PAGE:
The PhD training at IfADo currently consists of the following elements:
- Organisational framework: A structured commitment between PhD student and supervisor that regulates all formal elements of the interaction between them (organisational framework)
- Scientific training: discipline-specific colloquia and seminars are given in which individual abilities in presenting the scientific content of the PhDs can be improved, and presentations of experienced scientists are observed
- Academic embedment: in graduate programmes at adjacent universities and support for attendance of workshops (e. g. summer schools)
- Skills training: courses in soft skills, self-organised by the PhD students
1) Organisational Framework
The promotion of young scientists follows the guidelines for career building of the Leibniz Association. The interactive Structured Doctorate Programme (founded in 2011 as an intranet-based working platform) regulates the responsibilities between the supervisory team and PhD students. An individual support agreement is made to allow a structured promotion of young scientists. This agreement transparently communicates both the expected content and the timeline of the student’s thesis and work. A complementary qualification concept (see items 2 – 4) includes the additional training of so-called ‘hard skills’ (e.g. communication of methods and developments of the discipline, application and implementation perspectives) and ‘soft skills’ (e.g. placement of subject specific publishing, presentation techniques, didactic and media skills, writing grant proposals and project management and career planning).
2) Scientific Training
Scientific skills are particularly trained in a number of colloquia and seminars organised within IfADo’s departments. Furthermore, scientific department and specific content meetings (e.g. ‘Liver Meeting’, ‘Cancer Meeting’ in the Department of Toxicology) are organised to give the PhD students the opportunity to present their research; science-related soft and hard skills are practiced within these meetings. A specific seminar for PhD students is organised in cooperation of the Departments of ‘Psychology & Neurosciences’ and ‘Ergonomics’ by two young postdocs (Dr. Marlene Pacharra, Dr. Daniel Schneider). Moreover, all PhD students are encouraged to attend actively both national and international conferences.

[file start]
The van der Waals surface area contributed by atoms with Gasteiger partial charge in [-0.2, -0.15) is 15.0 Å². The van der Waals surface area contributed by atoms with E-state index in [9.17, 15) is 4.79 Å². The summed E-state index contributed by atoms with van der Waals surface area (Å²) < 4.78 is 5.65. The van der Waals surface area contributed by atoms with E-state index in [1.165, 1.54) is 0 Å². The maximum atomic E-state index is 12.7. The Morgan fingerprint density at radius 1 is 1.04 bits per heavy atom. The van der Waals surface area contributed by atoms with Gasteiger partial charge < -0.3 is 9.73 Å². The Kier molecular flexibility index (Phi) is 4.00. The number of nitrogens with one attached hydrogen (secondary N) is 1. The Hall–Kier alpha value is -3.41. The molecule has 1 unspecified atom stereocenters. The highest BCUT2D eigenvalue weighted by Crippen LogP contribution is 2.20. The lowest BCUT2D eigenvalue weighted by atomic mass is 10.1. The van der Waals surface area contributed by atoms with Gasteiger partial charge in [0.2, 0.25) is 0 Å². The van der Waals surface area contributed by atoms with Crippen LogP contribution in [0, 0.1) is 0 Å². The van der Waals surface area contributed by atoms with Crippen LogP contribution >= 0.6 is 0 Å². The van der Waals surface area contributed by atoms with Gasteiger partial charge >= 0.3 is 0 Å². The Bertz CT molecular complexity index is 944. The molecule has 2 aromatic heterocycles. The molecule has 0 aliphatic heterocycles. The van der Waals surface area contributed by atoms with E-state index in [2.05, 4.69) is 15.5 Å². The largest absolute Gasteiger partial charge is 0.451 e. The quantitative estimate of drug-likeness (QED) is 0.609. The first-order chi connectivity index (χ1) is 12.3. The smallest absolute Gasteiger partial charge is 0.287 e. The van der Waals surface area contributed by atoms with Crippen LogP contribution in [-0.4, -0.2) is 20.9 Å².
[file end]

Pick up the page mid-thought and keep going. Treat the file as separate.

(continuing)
3) Academic Embedment
Additionally, structured programmes offered by the adjacent universities may be attended by the PhD students (e.g. the RUB Research School)
4) Skills Training
All PhD students of the institute are interconnected (self-organised) and meet regularly. They have elected two spokespersons who represent the PhD students in meetings with the Board of Directors. Additional needs of the PhD students can be identified within these meetings (e.g. courses on soft-skills: presentation techniques, scientific writing). All additional courses are provided by IfADo. Every second year two female PhD students (alternating yearly with two female post-doctoral scientists) are nominated by the Board of Directors to take part in Mentoring3, a programme organised jointly by the Ruhr universities (‘UA Ruhr’ – Ruhr-Universität Bochum, TU Dortmund, Universität Duisburg-Essen). Furthermore, female post-doctoral scientists are encouraged to apply for the Leibniz Mentoring Programme.